Dogs possess the same chemical in their skin, and thus the process is same. The difference lies in the fact that the furry coat of a dog does not allow efficient absorption of the vitamin thus generated. As a result, Vitamin D3 is left on their fur. Dogs take in this left-over vitamin orally when they spruce themselves by licking. Hence the licking action is not just restricted to grooming but also makes up for the inefficient absorption of Vitamin D.

Apart from these advantages sun’s rays also help improve the canine’s ability to sleep. By regulating the body temperature, sun’s rays help a dog to sleep well, which is essential for the well being of any living being, be it humans or animals.

Can an Overdose of Sun’s Rays Cause Harm?

An overdose/overexposure can never be good and sun’s rays are no exception to this rule. Increased exposure to Sun might cause your beloved canine to suffer from sun-burns, or worse still from deadly diseases like skin cancer. Dogs, especially with short and thin coats, minimal hair, white or light colored furs are more vulnerable to sun-burns. However, they have a stronger sense than any other animals – if the sun’s rays are too much for the dog to sustain, they instantly seek shelter.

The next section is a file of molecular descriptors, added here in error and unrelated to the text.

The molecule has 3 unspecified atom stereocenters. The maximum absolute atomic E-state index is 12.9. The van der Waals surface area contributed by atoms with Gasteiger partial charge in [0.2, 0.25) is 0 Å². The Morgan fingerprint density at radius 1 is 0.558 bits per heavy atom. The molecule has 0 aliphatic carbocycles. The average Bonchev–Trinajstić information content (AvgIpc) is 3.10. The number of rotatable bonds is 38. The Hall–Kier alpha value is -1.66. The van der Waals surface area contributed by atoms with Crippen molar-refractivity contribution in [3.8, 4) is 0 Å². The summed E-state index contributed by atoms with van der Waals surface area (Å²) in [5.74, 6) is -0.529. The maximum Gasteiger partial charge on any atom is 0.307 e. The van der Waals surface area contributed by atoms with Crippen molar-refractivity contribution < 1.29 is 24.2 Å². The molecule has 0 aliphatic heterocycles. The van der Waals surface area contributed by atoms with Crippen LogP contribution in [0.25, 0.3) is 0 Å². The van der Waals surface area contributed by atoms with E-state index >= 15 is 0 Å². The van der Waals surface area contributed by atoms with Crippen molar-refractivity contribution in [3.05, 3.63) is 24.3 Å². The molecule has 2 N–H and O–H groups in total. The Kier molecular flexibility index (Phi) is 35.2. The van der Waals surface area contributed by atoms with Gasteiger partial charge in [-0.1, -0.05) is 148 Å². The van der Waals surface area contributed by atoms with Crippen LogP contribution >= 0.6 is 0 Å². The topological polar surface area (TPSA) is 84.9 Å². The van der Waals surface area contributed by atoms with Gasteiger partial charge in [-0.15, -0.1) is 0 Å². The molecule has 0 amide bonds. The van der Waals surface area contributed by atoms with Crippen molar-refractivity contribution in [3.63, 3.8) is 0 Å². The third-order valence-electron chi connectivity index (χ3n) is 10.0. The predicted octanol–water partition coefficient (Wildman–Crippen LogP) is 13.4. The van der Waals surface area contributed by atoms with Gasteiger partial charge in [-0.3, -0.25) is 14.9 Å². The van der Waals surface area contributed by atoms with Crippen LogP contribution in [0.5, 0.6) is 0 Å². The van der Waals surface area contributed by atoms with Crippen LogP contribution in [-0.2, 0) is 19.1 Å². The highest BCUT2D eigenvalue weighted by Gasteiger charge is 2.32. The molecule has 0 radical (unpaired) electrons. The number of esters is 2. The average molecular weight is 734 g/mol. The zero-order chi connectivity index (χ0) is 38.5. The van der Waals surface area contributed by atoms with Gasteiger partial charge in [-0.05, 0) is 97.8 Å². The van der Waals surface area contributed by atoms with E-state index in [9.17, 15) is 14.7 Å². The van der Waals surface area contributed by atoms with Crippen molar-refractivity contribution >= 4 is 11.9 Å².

In order to save your dog from sunburns and to make sure the canine does not miss out the fun on a sunny day, you can use a dog-safe sunscreen. Various brands are available in the market to prevent sunburns from forming on your dog’s coat. You should be careful about not using a human sunscreen on your dog because it contains zinc, a mineral that is lethal and harmful for your dog.

Related Post: Best Sunscreens for Dogs

Like human beings, dogs too are at a high risk of developing skin cancer if exposed to direct sunlight over an extended duration. The only shield that can effectively protect your dog from this deadly disease is again a dog-safe sunscreen. Apart from sunburn and skin cancer, chances of a heat stroke occurring in a dog cannot be ruled out altogether.

Therefore, before exposing your dog to sun, make sure it is well hydrated and well taken care of. Do not ruin your and your pet’s fun in the sun by being too casual.

Related Post: Dog Water Fountain

Does Your Dog Have A Favorite Spot?

All that this adorable and faithful creature requires is a good and caring master. But when it comes to choosing a favourite sunny spot, these animals do excel in picking the best. They nominate a small corner or niche as their own feel-good area. Be it a window pane or a door carpet, dogs never let go of a single ray. They make full use of the sunny spot that they have claimed as their own.

dog laying in the sun

Hence, next time if you see your dog lazing around in the sun, do not disturb. It is taking good care of itself by proactively producing vitamin D, thereby ensuring its own well being.


  1. Keep Pets Safe In The Heat, The Humane Society of the United States
  2. Summer Fun in the Sun: Hot Weather Safety Tips for Your Pets, American Society for the Prevention of Cruelty to Animals